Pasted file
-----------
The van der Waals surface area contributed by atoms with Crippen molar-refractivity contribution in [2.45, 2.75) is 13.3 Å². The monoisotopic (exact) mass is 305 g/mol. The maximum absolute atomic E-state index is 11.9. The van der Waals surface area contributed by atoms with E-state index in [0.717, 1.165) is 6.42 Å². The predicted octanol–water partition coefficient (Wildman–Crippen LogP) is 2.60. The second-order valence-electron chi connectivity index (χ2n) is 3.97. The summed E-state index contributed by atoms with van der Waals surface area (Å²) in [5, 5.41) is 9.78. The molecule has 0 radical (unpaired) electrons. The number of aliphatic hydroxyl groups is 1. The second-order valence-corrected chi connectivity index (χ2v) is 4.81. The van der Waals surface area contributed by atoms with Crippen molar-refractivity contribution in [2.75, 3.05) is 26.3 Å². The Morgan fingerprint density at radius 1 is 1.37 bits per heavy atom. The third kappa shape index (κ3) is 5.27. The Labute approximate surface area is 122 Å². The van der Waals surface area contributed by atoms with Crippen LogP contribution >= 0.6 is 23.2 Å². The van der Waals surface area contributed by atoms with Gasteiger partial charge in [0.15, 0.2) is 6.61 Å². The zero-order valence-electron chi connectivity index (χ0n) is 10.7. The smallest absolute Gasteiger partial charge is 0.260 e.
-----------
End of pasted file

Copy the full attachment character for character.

The van der Waals surface area contributed by atoms with Crippen molar-refractivity contribution in [2.45, 2.75) is 13.3 Å². The monoisotopic (exact) mass is 305 g/mol. The maximum absolute atomic E-state index is 11.9. The van der Waals surface area contributed by atoms with E-state index in [0.717, 1.165) is 6.42 Å². The predicted octanol–water partition coefficient (Wildman–Crippen LogP) is 2.60. The second-order valence-electron chi connectivity index (χ2n) is 3.97. The summed E-state index contributed by atoms with van der Waals surface area (Å²) in [5, 5.41) is 9.78. The molecule has 0 radical (unpaired) electrons. The number of aliphatic hydroxyl groups is 1. The second-order valence-corrected chi connectivity index (χ2v) is 4.81. The van der Waals surface area contributed by atoms with Crippen molar-refractivity contribution in [2.75, 3.05) is 26.3 Å². The Morgan fingerprint density at radius 1 is 1.37 bits per heavy atom. The third kappa shape index (κ3) is 5.27. The Labute approximate surface area is 122 Å². The van der Waals surface area contributed by atoms with Crippen LogP contribution >= 0.6 is 23.2 Å². The van der Waals surface area contributed by atoms with Gasteiger partial charge in [0.15, 0.2) is 6.61 Å². The zero-order valence-electron chi connectivity index (χ0n) is 10.7. The smallest absolute Gasteiger partial charge is 0.260 e.